For 18 years, retired Fire Chief Larry Sexton, EMT-B, rallied his company to tackle structure fires or deploy hazmat teams.

Today, he works for Montgomery County Alcohol & Drug and Mental Health Service as a Project Save director in Dayton, Ohio, managing grant funding to provide first responders access to the lifesaving drug Narcan. This could prove a powerful weapon for EMTs in their battle against the opioid epidemic.

The $2 million Project Save grant will be distributed over four years through the Substance Abuse and Mental Health Services Administration (SAMSHA) under the First Responders — Comprehensive Addiction and Recovery Act Cooperative Agreement.

“The grant allows all first responders to provide Narcan to first responders in several counties in southwest Ohio,” said Sexton, who also is a fire officer II, level II firefighter and hazmat specialist. “They can use Narcan on a community member at risk of overdose exposure, or on their partner.”

He added not all first responders — police officers in particular — carry Narcan or receive training to use it. If more police officers carried Narcan, it could save lives if an overdose takes place and a person becomes unconscious.

“When police officers arrive on scene, if they have (Narcan) when they roll up on an auto accident, they can administer it to an overdose patient, and won’t have to wait on EMS to get there,” he said. “Or if they show up at an overdose scene, they can furnish it to the family to administer because relapses often occur when there is an addiction problem.”

Getting the opioid epidemic funds to first responders

Operating under the U.S Department of Health and Human Services, SAMHSA offers behavioral health resources, which include a suicide prevention hotline and an opioid treatment locator, to name a few.

In response to the opioid epidemic, SAMHSA offers grant funding opportunities to provide addiction treatment programs and services for people addicted to opioids or individuals at risk of overdose, said Judith Ellis, lead public health adviser for SAMHSA in Rockville, Md.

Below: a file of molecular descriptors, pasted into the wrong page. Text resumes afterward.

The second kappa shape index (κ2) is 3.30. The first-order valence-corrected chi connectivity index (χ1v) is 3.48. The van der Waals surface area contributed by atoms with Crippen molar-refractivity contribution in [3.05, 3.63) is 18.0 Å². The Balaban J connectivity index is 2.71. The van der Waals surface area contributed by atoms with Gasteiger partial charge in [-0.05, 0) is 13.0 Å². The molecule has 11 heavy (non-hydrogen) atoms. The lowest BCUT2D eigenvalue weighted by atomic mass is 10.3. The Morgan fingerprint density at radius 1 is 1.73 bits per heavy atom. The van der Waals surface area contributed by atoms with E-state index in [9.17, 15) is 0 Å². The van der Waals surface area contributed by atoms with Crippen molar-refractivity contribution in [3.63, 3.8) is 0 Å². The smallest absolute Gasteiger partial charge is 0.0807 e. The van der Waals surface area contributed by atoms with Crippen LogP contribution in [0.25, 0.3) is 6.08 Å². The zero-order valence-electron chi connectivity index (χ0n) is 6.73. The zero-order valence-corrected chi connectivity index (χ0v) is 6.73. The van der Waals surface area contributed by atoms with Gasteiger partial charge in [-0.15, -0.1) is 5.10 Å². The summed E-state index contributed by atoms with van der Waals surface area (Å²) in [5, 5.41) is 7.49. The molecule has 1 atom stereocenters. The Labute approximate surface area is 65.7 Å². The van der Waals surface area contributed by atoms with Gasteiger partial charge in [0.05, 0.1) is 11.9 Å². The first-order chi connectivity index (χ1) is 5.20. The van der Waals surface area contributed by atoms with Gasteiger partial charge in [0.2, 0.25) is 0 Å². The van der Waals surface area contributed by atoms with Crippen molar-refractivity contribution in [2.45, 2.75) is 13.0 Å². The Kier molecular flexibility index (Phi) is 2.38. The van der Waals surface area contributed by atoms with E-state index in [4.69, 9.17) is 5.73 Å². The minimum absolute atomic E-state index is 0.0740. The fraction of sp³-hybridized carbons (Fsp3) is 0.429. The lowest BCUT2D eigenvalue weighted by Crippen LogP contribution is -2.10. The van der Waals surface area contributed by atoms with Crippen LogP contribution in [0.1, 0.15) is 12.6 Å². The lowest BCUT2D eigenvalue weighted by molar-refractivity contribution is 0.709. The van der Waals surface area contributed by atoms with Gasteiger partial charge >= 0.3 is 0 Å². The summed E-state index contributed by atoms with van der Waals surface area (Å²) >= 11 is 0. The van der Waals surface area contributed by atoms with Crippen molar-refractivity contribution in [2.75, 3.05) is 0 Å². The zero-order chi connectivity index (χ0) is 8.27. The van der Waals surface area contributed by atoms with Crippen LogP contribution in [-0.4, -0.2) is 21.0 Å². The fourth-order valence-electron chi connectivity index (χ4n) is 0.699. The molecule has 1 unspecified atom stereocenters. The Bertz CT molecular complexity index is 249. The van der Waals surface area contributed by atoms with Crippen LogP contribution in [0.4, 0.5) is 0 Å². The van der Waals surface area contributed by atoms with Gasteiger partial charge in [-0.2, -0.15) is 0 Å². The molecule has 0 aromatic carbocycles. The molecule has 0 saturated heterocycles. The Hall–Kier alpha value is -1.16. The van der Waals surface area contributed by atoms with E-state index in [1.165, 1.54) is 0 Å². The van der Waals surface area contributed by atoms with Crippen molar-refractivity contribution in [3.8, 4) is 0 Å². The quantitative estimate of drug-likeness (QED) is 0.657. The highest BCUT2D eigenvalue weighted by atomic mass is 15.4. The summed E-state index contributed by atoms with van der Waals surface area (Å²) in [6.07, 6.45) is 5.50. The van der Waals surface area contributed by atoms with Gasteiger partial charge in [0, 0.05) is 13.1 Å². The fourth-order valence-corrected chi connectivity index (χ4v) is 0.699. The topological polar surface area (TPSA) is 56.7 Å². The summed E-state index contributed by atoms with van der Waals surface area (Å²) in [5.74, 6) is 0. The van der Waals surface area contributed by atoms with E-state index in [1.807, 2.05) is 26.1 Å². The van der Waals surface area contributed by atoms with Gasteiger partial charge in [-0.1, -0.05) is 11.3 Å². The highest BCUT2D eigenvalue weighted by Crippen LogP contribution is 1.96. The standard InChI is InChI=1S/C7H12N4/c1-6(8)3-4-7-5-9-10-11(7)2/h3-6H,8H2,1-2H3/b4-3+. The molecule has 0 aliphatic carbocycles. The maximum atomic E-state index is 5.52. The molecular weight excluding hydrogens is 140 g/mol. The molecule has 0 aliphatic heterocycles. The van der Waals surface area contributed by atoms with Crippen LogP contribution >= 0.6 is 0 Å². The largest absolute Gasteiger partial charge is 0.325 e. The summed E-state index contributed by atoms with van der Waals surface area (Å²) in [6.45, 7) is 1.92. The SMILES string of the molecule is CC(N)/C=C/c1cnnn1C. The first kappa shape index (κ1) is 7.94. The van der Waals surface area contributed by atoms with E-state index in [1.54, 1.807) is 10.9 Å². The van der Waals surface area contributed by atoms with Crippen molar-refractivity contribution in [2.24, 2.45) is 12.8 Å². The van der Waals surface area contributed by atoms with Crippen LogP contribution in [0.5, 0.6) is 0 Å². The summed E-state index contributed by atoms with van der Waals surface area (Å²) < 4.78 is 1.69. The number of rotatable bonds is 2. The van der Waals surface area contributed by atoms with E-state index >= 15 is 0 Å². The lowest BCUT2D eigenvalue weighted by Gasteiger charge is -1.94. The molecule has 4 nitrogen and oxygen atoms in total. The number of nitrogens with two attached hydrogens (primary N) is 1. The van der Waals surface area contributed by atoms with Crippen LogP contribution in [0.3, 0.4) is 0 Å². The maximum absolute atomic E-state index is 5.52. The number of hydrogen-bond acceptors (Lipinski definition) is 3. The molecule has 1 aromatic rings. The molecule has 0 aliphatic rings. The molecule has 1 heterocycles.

At first, SAMHSA began taking first responder grant applications in 2017. They then began distributing $11 million over four years — with an additional $22 million in 2018, over four years.

“There is a four-year distribution of the first responder grants, but the $11 million was tied to 2017 only, and 2018 is for $22 million,” Ellis said.

After organizations receive grant funding, they can operate at their own level of governance, within the guidelines of the grant.

“Eligible applicants fall under state, local government entities, like health departments, fire departments, law enforcement and tribal organizations,” Ellis said. “States and communities in states are supported by the first responders’ grant.”

First responder grant eligibility is funded by Section 546 of the Public Health Service Act, Ellis said.

“The grant is for people most at risk of overdose from opioids including prescription opioids and heroin,” she said.

FR-CARA guidelines state: “Grantees will train and provide resources to first responders and members of other key community sectors at the state, tribal and local governmental levels on carrying and administering a drug or device approved or cleared under the Federal Food, Drug and Cosmetic Act for emergency treatment of known or suspected opioid overdose.”

Whose job is it and what’s the exposure risk?

Exposure risks on the job prove very real for first responders, Sexton said.

Case in point: While transporting a suspected overdose patient from Fairborn, Ohio, to the hospital, according to news reports, the ambulance driver felt sick and struggled to read the speedometer, to the point his partner jumped out of the ambulance and administered Narcan.

All first responders can become at risk of accidental exposure. Sexton thus meets with police chiefs regularly to discuss potential risks when Narcan isn’t available.

“In 2017, Ohio had the second highest rate of drug overdose deaths involving opioids in the U.S. There were 4,293 reported deaths,” according to the National Institute on Drug Abuse.

Given the number of overdose deaths in the state of Ohio and the likelihood of police officers stumbling onto a drug bust scene, it’s logical to carry Narcan. But the two minds don’t always agree, Sexton said.

“Our biggest customer right now for this grant is law enforcement,” Sexton said. “Even so, police departments are still reluctant to carry Narcan. They usually say no, it’s the fire department’s job.”

But, there are exceptions to the rule, Sexton said. Some officers receive treatment immediately, such as those involved in drug busts who may become exposed.

“One of the ironic things I run into, every officer carries Narcan for their canine officers,” Sexton said. “They want Narcan available for their dogs, but at the same time, it’s easy enough for the officers themselves to get exposed.”

Sexton advocates for all first responders to carry Narcan, including inside jails, considering the amount of drugs confiscated during pat-downs. An April 2018 incident at Darke County Jail in Greenville, Ohio, is one example.

Visit the National Institute on Drug Abuse website to explore how your state compares on overdose deaths.

Learn more about the opioid epidemic in our course Live Individual ALS L-2 — Includes Capnography, Oxygenation & Opioids.